In Catch-22, Joseph Heller explores the value of life and morality and the absurdity of war through his contrasting characterizations of Milo Minderbinder and Yossarian, the military base setting, and the conflict between Yossarian and Colonel Cathcart. Catch-22 is a satire on the bureaucratic nature of the military during World War II. Throughout Catch-22, Heller explores different character’s reactions to the insane and arbitrary nature of the military bureaucracy. The protagonist, Yossarian, desires above all to preserve his life. However, his life is continually threatened by the increasing number of missions Colonel Cathcart, the principle antagonist of Catch-22, requires him to fly.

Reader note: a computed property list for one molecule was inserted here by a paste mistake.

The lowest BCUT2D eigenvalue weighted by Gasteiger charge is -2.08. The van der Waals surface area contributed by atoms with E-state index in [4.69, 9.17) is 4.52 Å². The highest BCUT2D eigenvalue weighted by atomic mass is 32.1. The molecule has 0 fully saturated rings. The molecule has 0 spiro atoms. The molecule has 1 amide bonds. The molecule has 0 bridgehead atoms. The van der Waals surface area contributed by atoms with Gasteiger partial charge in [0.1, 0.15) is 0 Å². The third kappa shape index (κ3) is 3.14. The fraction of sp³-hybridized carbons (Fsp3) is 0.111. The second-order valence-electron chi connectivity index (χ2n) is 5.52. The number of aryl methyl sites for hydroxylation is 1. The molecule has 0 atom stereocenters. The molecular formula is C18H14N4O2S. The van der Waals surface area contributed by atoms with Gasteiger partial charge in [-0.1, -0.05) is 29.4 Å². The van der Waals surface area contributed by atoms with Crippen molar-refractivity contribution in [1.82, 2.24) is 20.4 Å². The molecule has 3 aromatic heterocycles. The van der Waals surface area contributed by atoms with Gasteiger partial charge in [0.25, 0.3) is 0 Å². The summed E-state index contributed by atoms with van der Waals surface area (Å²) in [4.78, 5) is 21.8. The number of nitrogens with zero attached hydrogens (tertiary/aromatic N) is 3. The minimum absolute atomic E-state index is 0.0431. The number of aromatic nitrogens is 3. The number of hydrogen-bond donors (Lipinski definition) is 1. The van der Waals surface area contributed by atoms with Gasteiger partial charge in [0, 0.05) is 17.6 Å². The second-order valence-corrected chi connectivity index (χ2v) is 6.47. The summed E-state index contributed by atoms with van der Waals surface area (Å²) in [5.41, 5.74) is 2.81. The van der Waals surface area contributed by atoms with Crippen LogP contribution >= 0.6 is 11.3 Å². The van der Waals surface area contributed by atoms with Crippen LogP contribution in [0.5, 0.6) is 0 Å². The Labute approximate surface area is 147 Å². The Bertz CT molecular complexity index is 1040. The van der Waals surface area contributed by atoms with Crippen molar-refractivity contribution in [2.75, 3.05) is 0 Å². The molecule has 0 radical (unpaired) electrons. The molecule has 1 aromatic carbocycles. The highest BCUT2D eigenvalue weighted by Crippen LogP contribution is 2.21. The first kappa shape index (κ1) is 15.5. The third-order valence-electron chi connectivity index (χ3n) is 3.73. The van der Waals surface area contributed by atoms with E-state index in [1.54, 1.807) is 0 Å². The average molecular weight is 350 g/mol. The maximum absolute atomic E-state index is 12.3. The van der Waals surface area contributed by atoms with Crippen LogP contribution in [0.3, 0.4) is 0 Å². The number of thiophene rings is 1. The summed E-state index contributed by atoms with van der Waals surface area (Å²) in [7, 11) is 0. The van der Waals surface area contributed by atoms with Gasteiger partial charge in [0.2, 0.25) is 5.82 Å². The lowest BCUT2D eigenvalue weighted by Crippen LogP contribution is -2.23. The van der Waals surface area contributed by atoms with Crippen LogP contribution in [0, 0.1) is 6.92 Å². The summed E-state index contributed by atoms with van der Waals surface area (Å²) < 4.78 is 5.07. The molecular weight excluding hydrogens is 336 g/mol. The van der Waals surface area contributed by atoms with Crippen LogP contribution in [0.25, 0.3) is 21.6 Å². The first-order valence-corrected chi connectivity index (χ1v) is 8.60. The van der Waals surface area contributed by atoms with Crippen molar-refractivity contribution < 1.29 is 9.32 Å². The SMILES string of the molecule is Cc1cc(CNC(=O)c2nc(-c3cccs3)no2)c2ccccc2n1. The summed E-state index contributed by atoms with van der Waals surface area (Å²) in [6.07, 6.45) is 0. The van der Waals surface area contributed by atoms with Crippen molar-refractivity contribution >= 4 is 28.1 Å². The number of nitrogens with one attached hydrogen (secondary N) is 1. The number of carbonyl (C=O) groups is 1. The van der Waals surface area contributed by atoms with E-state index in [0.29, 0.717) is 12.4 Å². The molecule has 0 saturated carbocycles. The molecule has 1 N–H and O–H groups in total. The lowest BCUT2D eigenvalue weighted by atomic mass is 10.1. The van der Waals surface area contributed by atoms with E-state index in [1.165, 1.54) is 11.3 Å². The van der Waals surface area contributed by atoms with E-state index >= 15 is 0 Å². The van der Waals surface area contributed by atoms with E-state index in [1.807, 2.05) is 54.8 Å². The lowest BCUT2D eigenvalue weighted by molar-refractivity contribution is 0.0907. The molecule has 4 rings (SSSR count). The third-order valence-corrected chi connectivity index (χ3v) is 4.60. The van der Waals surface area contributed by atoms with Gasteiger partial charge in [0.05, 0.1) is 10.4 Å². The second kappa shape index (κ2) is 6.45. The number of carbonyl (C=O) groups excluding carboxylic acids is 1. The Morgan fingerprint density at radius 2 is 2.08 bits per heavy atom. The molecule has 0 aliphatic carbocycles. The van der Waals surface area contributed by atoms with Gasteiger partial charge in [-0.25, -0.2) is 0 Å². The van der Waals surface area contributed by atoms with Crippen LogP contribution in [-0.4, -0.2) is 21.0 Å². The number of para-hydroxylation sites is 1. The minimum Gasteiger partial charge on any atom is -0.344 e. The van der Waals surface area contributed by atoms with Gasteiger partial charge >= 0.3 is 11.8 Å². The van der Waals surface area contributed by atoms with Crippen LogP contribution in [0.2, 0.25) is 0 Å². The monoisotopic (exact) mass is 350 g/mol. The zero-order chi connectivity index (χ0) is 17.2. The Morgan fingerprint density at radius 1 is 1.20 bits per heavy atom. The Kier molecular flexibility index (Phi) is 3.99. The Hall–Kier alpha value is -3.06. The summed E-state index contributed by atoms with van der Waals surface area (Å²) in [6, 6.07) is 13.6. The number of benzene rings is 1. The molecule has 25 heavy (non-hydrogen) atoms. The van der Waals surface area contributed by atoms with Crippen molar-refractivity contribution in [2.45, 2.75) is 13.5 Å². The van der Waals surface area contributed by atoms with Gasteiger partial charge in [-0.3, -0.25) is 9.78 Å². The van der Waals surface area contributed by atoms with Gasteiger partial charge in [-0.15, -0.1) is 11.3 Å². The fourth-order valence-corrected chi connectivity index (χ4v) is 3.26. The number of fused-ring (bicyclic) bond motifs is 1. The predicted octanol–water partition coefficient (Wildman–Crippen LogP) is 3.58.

Heller characterizes Milo Minderbinder through the physiognomy of his last name. Minderbinder combines two of Milo’s characteristics - “mind” and “bind”. Milo has the lowly job of mess hall officer when he arrives on the military base in Pianosa. Milo explains to Yossarian that his goal is “give the men in this squadron the best meals in the whole world” (64). Milo creates an international syndicate that makes money by trading between the companies it owns. Even Yossarian frequently fails to understand how such a system is possible. Milo explains the system behind the syndicate: “I make a profit of three quarter cents apiece when I sell [the eggs] to me and a profit of two and three quarter cents apiece when I buy them back from me. That’s a total profit of six cents an egg” (230). However, what starts as a brilliant scheme to make money by buying food becomes sidelined when Milo begins selling information to both the Americans and the Germans. Heller explains Milo’s ability to manipulate both sides: “His planes were able to steal over in a sneak attack without alerting the German antiaircraft gunners; and since Milo knew about the attack, he was able to alert the German anti-aircraft gunners in sufficient time for them to begin firing accurately the moment the...
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